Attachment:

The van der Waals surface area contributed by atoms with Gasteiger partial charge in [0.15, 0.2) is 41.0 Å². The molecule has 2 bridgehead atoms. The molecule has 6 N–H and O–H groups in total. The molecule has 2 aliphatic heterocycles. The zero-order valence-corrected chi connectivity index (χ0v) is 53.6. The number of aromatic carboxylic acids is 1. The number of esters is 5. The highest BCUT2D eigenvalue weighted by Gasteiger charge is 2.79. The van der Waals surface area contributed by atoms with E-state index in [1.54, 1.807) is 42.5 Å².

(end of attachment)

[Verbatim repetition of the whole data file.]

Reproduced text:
The van der Waals surface area contributed by atoms with Gasteiger partial charge in [0.15, 0.2) is 41.0 Å². The molecule has 2 bridgehead atoms. The molecule has 6 N–H and O–H groups in total. The molecule has 2 aliphatic heterocycles. The zero-order valence-corrected chi connectivity index (χ0v) is 53.6. The number of aromatic carboxylic acids is 1. The number of esters is 5. The highest BCUT2D eigenvalue weighted by Gasteiger charge is 2.79. The van der Waals surface area contributed by atoms with E-state index in [1.54, 1.807) is 42.5 Å².